Nepal’s Last Known Dancing Bears Rescued

It is likely that the rescued sloth bears had been beaten and trained into submission for more than a decade where they would’ve survived on just rice and milk.

The bears were poached from the wild as cubs and sold on the black market to be used in this cruel practice. Their mothers often get killed for the medicinal bile found in their gall bladders, or for their paws which are served as soup or as traditional medicine.

At around eight months old they would have all their teeth and often their claws removed and the skin and cartilage pierced on their muzzles with a hot iron rod. A chain or rope is then put through, where it will stay until they die.

Nepalese law enforcement removed the two sloth bears named Rangeela and Sridevi, with the help of the Jane Goodall Institute Nepal and the London-based nonprofit World Animal Protection.

The practice of training bears to dance for paying audiences was popular in the Middle Ages throughout Europe and Asia. It remained common in Eastern Europe and Asia until the late 20th century, according to World Animal Protection.

Animal welfare groups had been following these bears and their owners for over a year, waiting for the right time to mount a rescue. The police were then able to step in and apprehend the four people responsible. The bears are now awaiting transfer to a sanctuary, likely one in India.

Due to united efforts by animal welfare groups to rescue the bears and help their owners transition to new livelihoods, the practice has been coming to an end.

Countries including Albania, Bulgaria, Greece, India, Serbia, Turkey and now Nepal are believed to no longer have dancing bears. However there are still bears in captivity, forced to perform in Pakistan.

This marks the end of this ‘tradition’ and years and years of torture for these beautiful creatures in Nepal.

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US Laboratory Closes One Of Its Breeding Facilities

Charles River Laboratories are the world’s largest breeder of animals for use in experiments and also responsible for one out of every two animals tormented in laboratories. The company have recently announced that one of its facilities will close as part of a streamlining effort.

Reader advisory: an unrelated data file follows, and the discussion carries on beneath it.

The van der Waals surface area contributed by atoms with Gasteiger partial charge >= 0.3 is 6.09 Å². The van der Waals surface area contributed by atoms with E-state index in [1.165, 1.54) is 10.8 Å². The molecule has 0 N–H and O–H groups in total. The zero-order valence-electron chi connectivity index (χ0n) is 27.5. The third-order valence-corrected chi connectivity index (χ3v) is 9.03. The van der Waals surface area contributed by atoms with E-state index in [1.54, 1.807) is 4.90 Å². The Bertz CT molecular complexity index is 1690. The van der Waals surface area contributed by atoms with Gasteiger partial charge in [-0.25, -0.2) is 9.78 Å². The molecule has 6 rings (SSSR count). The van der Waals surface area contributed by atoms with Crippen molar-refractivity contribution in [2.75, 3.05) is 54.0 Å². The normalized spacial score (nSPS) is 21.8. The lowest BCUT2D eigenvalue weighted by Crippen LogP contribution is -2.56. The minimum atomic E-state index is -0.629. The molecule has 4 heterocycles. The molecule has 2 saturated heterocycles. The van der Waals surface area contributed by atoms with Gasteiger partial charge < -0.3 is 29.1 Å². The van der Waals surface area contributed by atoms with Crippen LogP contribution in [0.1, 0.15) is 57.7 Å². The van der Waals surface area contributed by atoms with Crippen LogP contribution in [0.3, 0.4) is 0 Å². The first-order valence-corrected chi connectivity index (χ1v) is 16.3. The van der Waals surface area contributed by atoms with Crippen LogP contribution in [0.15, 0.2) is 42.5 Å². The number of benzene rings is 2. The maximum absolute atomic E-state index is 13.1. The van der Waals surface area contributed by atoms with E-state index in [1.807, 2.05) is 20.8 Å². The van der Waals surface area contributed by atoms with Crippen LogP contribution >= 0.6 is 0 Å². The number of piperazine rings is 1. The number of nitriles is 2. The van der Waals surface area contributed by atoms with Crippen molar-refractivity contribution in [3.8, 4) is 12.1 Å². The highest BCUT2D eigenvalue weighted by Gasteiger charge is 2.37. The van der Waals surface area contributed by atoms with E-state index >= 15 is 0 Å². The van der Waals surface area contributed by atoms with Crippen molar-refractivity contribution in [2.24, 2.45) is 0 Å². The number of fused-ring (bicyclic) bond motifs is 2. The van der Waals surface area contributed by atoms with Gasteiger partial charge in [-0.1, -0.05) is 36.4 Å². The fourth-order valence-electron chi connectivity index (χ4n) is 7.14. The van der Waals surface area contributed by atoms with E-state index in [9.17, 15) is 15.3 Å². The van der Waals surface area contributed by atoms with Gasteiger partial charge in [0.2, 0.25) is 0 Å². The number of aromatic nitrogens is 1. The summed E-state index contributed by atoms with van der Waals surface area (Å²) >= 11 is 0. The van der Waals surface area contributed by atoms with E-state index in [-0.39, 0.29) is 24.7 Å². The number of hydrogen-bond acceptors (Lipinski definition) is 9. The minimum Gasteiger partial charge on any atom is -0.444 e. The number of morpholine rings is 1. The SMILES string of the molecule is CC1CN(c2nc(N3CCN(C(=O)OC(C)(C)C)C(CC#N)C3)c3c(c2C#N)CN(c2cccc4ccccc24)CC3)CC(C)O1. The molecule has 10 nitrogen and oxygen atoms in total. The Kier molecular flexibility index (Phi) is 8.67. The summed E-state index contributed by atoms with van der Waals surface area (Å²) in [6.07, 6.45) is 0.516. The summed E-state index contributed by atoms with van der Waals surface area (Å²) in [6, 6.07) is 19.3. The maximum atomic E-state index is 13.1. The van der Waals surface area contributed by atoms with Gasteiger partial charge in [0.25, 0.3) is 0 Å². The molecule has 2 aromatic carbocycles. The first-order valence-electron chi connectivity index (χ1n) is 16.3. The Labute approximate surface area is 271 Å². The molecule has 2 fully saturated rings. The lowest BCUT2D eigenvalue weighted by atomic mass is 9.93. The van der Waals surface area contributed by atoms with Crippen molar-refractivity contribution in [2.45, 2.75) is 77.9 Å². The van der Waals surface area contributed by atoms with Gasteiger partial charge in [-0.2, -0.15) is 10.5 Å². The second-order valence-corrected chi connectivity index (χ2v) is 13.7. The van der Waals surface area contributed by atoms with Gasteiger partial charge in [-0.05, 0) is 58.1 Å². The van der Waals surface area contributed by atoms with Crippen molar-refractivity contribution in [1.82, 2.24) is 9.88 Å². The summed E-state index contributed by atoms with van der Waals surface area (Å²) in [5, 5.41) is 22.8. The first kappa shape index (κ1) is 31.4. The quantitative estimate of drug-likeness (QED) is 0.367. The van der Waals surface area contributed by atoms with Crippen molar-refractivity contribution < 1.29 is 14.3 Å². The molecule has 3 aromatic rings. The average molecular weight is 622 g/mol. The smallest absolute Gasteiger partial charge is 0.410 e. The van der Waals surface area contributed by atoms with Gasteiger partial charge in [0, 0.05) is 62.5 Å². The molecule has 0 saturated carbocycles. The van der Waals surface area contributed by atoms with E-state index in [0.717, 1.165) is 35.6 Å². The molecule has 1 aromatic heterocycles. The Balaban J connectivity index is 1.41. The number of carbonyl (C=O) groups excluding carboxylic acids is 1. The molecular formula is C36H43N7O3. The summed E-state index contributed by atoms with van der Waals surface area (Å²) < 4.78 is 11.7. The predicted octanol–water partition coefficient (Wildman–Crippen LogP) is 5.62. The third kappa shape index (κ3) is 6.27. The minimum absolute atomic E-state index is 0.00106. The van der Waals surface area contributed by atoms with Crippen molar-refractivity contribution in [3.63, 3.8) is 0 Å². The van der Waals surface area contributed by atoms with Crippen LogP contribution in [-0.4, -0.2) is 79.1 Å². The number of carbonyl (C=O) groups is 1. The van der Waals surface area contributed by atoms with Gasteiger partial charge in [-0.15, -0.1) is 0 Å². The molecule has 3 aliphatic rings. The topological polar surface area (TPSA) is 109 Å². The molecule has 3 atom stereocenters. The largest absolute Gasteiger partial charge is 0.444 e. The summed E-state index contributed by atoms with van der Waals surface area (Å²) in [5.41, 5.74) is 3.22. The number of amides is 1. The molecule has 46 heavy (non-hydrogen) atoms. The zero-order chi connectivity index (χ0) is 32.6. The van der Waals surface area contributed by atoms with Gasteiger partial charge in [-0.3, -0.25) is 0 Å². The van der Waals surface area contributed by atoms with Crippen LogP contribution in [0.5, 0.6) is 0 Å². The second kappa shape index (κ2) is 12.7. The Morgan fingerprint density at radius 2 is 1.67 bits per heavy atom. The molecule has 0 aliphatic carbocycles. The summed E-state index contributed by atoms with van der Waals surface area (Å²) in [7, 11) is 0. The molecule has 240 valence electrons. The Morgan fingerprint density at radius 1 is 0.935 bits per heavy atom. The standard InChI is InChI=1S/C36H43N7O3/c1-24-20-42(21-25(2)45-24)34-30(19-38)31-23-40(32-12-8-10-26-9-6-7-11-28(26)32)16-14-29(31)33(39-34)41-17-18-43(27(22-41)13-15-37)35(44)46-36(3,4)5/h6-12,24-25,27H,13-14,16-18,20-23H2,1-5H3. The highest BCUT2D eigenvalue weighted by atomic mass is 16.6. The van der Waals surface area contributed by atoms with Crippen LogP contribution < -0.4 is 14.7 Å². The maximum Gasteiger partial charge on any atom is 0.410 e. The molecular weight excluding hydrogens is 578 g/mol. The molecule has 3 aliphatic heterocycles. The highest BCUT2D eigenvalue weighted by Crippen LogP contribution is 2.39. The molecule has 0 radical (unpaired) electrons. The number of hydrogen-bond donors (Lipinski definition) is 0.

The facility conducts painful experiments on animals for companies that produce industrial chemicals, pesticides, food additives and pharmaceuticals. It was estimated that this particular facility held around 50,000 mice, all who would have been used in painful and unnecessary procedures.

Charles River has an appalling history of animal welfare violations, including failing to provide animals with proper veterinary care; not giving suffering animals pain-relief and using unsuitable surgical methods. At its facility in Nevada 32 innocent monkeys were baked alive when a thermostat malfunctioned and no one noticed. Another beautiful monkey was scalded to death when her cage was run through a high-temperature cage washer while she was still locked inside.

A spokesperson for the company said that the facility’s closure is part of a plan to increase the efficiency of the company’s operation.

It has been acknowledged by scientists around the world that non-animal experiments are faster, cheaper and more reliable than those using animals. However Charles River are still in the past with their cruel punishment on these sentient creatures.

Animal Justice Project is opposed to animal experiments on moral grounds and also on scientific grounds. We advocate the abolition of animal breeding, and the abolition of the use of animals in all forms of research and within educational institutions.

IMAGE: Dina Rudick / Boston Globe staff

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BLOG: ‘Animals can’t feel pain or emotion’: MPs vote as part of Brexit bill – Cecily Baker

This week while debating the Brexit bill, Conservative MPs had voted not to transfer into UK law parts of EU legislation which recognise that animals have sentience and can feel pain and emotions. This would have come into effect once we leave the EU in 2019.

In contrast to this vote extensive scientific evidence shows that non-human animals do have feelings and emotions, some even stronger than ours. An example of this comes from Carl Safina, the author of Beyond Words, he talks about sightings of humpback whales helping seals being hunted by killer whales. There is a documented account of a humpback sweeping a seal on its back, out the water and away from the killer whales. This has only recently been recorded but could have been happening for thousands of years. This story alone is proof that non-human animals have more empathy than many humans do.

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